Can you paint veneer cabinets? Yes, you can! Here is a complete tutorial on how to paint veneer cabinets for a long-lasting professional finish.
I have been slowly remodeling my garage over the last 6 months – something I had planned from the day we moved into this house 3 years ago!
The garage came with many cabinets and shelves – and I was really happy about them when we moved in but soon realized they were either in really bad condition or weren’t efficiently placed.
As part of a teardown of the garage, we got rid of all the cabinets (they all actually fell apart when we took them down) with the exception of a set of bottom cabinets that were in decent shape and had good bones.
We did, however, move them to a different wall to make it a better flow.
These are veneer cabinets and its hard to tell from the pictures but there are 3 different cabinets made with slightly different veneers.
Paint has a way of making everything new and fresh, plus I wanted a splash of color and a change from the boring dirty brown cabinets.
Can you paint veneer cabinets?
You sure can!
The key, like for any painted project, is in the prep and choice of primer and paint. Proper cleaning to remove all the grime and dust, sanding the right amount, and using the right adhesion-promoting primer can make a huge difference in the durability of the finish.
*** This post is sponsored by Handy Products. All opinions are my own. Thank you for supporting the brands that make it possible to bring you new projects***
***This post contains affiliate or referral links. It is a way for this site to earn advertising fees by advertising or linking to certain products and/or services. Please read my full disclosure here ***
How to paint veneer cabinets
Although the process below is for my garage cabinets, you can follow the same technique to paint veneer kitchen cabinets as well!
Step 1 – Prep and clean
- Start with removing all cabinet doors and hardware. Also, remove the drawers and empty them to put them aside.
- Clean to remove all the grime and dirt. It is best to use TSP to thoroughly clean the cabinets and then wipe them down a few times with a wet cloth.
My cabinets had years of dirt and grime and this was definitely the longest step in the whole process.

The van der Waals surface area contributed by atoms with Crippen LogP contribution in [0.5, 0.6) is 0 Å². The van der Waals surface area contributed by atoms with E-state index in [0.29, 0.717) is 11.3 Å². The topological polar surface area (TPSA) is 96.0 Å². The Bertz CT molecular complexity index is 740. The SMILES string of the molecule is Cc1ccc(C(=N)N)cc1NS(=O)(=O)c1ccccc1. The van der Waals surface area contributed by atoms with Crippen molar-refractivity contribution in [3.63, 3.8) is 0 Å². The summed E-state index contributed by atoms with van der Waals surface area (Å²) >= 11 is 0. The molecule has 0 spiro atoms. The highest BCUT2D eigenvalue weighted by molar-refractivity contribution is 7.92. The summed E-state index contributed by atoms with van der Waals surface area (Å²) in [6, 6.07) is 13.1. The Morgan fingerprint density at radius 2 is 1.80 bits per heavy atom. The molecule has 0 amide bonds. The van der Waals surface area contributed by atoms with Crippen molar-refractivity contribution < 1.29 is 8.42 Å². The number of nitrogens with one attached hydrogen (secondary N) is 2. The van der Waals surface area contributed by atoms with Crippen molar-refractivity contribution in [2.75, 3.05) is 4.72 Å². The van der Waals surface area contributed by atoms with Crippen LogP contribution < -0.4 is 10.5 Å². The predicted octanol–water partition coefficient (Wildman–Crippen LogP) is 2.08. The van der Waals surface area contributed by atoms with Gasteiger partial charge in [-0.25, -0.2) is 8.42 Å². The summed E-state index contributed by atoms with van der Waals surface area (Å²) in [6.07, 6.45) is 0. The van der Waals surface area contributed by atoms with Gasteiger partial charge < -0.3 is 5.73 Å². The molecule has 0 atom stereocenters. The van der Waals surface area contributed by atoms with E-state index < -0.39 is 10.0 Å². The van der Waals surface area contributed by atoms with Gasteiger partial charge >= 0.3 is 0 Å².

- Set down some masking tape around the cabinets – like at the base to protect the floors or on the sides to protect the walls.
Step 2 – Sand
- Thoroughly sand the surface using a medium grit.
This step is the key to a long-lasting finish. It ensures that the surface is rough enough for the primer and paint to adhere.
I like to use my sanding sponges for this since they are easy to hold. You could use an electrical sander but it can be too rigorous and sand away the veneer.
I went over all the doors, drawer faces and the face frame of the cabinet.
- At the end of sanding, wipe off all the dust from the surfaces. I like using tack cloths for this.
Step 3 – Primer
I like to use the roller to roll onto large surface areas like the cabinet doors and drawers. For the face frame, I use the brush. Using a good quality roller on larger areas makes sure there are no brush strokes visible.
The choice of primer is an important one. I suggest using an adhesion-promoting primer like this one that I used.
- Allow the primer to dry for 4-6 hours and then give it a light sanding with the sanding sponge, followed by cleaning all the dust and then the next coat of primer.
Let’s take a quick minute to talk about the Handy Paint Tray! It has a sturdy design with handles on both ends that make it easy to carry and comes with liners so clean up is easy. I especially love the magnetic brush holder which makes it easy to switch between a roller and brush in projects like these.
Step 4 – Paint
Painting is a three-step process –
- Use a brush to paint the inside edge of the cabinet frame and the tow kicks.
- Use a roller to paint the large surfaces like the sides and the front of the cabinet frame.
- Use a roller to paint both sides of the cabinet doors
- Wait for each coat to cure before going on to the next coat – so about 24 hours.
It means a lot of patience, but it is important for a strong finish! I am pretty sure you don’t want the paint to start peeling off with time resulting in a cabinet that is messier than you first started out with.
Remember more thin coats are better than a few thick coats.
- Be sure to sand lightly between coats with a fine sanding sponge and clean up all the dust between coats.
- As soon as the last coat is done, be sure to pull off the tape before the paint dries to get clean lines.
Painting is my favorite step! You can see the transformation come to life with the color!
I like using a semigloss latex paint for the cabinets. I used Dragonfly by Behr to paint the cabinets to tie in with the other feature wall.
Step 5 – Put it back together!
Once the paint has cured for about 48 hours, you can put the cabinet back together – re-attach the hardware and hinges.
That’s it! Time to admire your newly painted cabinets!
As I mentioned earlier, this process can be used for painting any veneer cabinets – kitchen, bathroom, garage… you name it.
I leave you with this before and after comparison. The power of paint is amazing!
More painting tutorials-
- How to paint outdoor wood
- How to update cabinets with Gel stain
- How to paint unfinished pine furniture